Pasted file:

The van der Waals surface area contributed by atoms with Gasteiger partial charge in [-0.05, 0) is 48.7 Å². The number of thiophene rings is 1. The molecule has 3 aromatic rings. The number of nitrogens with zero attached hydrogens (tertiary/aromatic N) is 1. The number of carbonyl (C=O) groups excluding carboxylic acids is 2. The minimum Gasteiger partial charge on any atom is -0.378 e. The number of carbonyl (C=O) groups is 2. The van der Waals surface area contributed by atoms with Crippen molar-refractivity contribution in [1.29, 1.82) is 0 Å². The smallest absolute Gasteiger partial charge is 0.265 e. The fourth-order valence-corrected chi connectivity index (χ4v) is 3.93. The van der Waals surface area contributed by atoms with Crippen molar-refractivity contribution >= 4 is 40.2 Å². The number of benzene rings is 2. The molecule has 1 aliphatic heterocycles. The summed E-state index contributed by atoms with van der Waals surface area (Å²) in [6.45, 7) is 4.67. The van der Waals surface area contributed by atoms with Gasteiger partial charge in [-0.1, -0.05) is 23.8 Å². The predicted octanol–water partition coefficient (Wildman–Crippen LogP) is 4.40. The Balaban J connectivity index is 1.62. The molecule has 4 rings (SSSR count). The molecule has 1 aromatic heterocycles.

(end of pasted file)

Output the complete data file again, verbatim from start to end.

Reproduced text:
The van der Waals surface area contributed by atoms with Gasteiger partial charge in [-0.05, 0) is 48.7 Å². The number of thiophene rings is 1. The molecule has 3 aromatic rings. The number of nitrogens with zero attached hydrogens (tertiary/aromatic N) is 1. The number of carbonyl (C=O) groups excluding carboxylic acids is 2. The minimum Gasteiger partial charge on any atom is -0.378 e. The number of carbonyl (C=O) groups is 2. The van der Waals surface area contributed by atoms with Crippen molar-refractivity contribution in [1.29, 1.82) is 0 Å². The smallest absolute Gasteiger partial charge is 0.265 e. The fourth-order valence-corrected chi connectivity index (χ4v) is 3.93. The van der Waals surface area contributed by atoms with Crippen molar-refractivity contribution >= 4 is 40.2 Å². The number of benzene rings is 2. The molecule has 1 aliphatic heterocycles. The summed E-state index contributed by atoms with van der Waals surface area (Å²) in [6.45, 7) is 4.67. The van der Waals surface area contributed by atoms with Gasteiger partial charge in [-0.1, -0.05) is 23.8 Å². The predicted octanol–water partition coefficient (Wildman–Crippen LogP) is 4.40. The Balaban J connectivity index is 1.62. The molecule has 4 rings (SSSR count). The molecule has 1 aromatic heterocycles.